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The Top 5 Astounding Animal Videos of 2011

The views expressed are those of the author and are not necessarily those of Scientific American.


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My picks for the most astounding animal videos of 2011 take us on a journey around the globe. They depict diverse animals in natural habitats living their everyday lives – and they are simply stunning. The footage in these videos has been subjected to varying levels of post-production, and the order of winners would be different if I was taking this into account – but I’m not. For this list it’s all about the raw footage of some of the most astonishing animal behaviors around. Enjoy!

NUMBER FIVE: This recent video depicts an amazing encounter with a troop of wild mountain gorillas near Bwindi National Park in Uganda. It shows the gorillas curiously inspecting a tourist sitting in some greenery. I can only imagine how fast this guy’s heart must have been pounding!

NUMBER FOUR: The mating rituals of the Australian peacock spider were captured for the first time in this stunning footage from Dr. Jurgen Otto. The dance is complicated and the spiders are breathtaking. If males don’t impress the (much larger) females, their demise is certain.

NUMBER THREE: The walking octopus video, shot at the Fitzgerald Marine Reserve in California. The phenomenon of an octopus walking on land isn’t entirely uncommon; however, since they are nocturnal it is normally something that we do not witness. The terrestrial travels of this Cephalopod are a far cry from its grace and stealth under the water.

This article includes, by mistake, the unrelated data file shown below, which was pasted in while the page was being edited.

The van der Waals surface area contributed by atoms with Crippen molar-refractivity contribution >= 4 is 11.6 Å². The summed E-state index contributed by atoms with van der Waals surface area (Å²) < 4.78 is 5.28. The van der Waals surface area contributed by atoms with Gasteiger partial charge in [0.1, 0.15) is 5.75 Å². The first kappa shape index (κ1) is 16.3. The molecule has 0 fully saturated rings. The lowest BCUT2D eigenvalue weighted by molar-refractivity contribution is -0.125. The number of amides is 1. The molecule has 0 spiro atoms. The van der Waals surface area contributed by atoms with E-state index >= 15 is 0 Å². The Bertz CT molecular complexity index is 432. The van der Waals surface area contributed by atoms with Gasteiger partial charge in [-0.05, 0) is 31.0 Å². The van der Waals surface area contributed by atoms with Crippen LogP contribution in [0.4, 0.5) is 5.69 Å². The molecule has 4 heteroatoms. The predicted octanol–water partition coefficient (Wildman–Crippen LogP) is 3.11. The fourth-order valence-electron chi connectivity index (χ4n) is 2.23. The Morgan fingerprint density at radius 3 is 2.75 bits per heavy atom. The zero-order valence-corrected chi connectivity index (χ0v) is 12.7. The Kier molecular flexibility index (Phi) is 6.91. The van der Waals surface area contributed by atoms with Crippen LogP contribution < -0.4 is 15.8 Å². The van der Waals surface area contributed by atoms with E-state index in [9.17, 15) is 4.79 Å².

NUMBER TWO: Snakes in a Cave – a short film by Neil Losin and Nathan Dappen at Day’s Edge Productions. The filmmakers set out to investigate the unique behavior of Puerto Rican Boa snakes, who dangle in the mouths of deep caves in order to capture exiting bats. Is this merely a rumor or do the massive snakes actually manage to ensnare bats from mid-air in total darkness? Watch and see…

Snakes in a Cave from Day's Edge Productions on Vimeo.

AND THE WINNER IS –

NUMBER ONE: The starling murmuration video by Sophie Windsor Clive depicts the movement patterns of huge flocks moving in perfect unison. Watching the birds create fluid shapes across the sky is a truly surreal experience, you’d swear they aren’t real. The footage was captured on Ireland’s Shannon River, and the rainy, foggy conditions are the perfect backdrop for this astounding flight. This piece is an absolute privilege to watch.

Murmuration from Sophie Windsor Clive on Vimeo.

Carin Bondar About the Author: Carin Bondar is a biologist, writer and film-maker with a PhD in population ecology from the University of British Columbia. Find Dr. Bondar online at www.carinbondar.com, on twitter @drbondar or on her facebook page: Dr. Carin Bondar – Biologist With a Twist. Follow on Twitter @drbondar.

The views expressed are those of the author and are not necessarily those of Scientific American.





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  1. 1. Alex Wild 11:25 am 12/30/2011

    Nice! I’m especially glad that the peacock spider and cave snakes made the cut.

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  2. 2. Carin 11:55 am 12/30/2011

    Thanks Alex! I loved them all – but yes, peacock spider is definitely a favorite of mine too :)

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  3. 3. Singe Travel Trips 10:26 am 01/4/2012

    I loved number 5! SoloMate Travel is having a trip to Africa in February 2012 and have an option to experience these same Gorillas in Bwindi National Park. If you would like more information on single traveling or this specific African Trip visit SoloMateTravel.com

    Link to this

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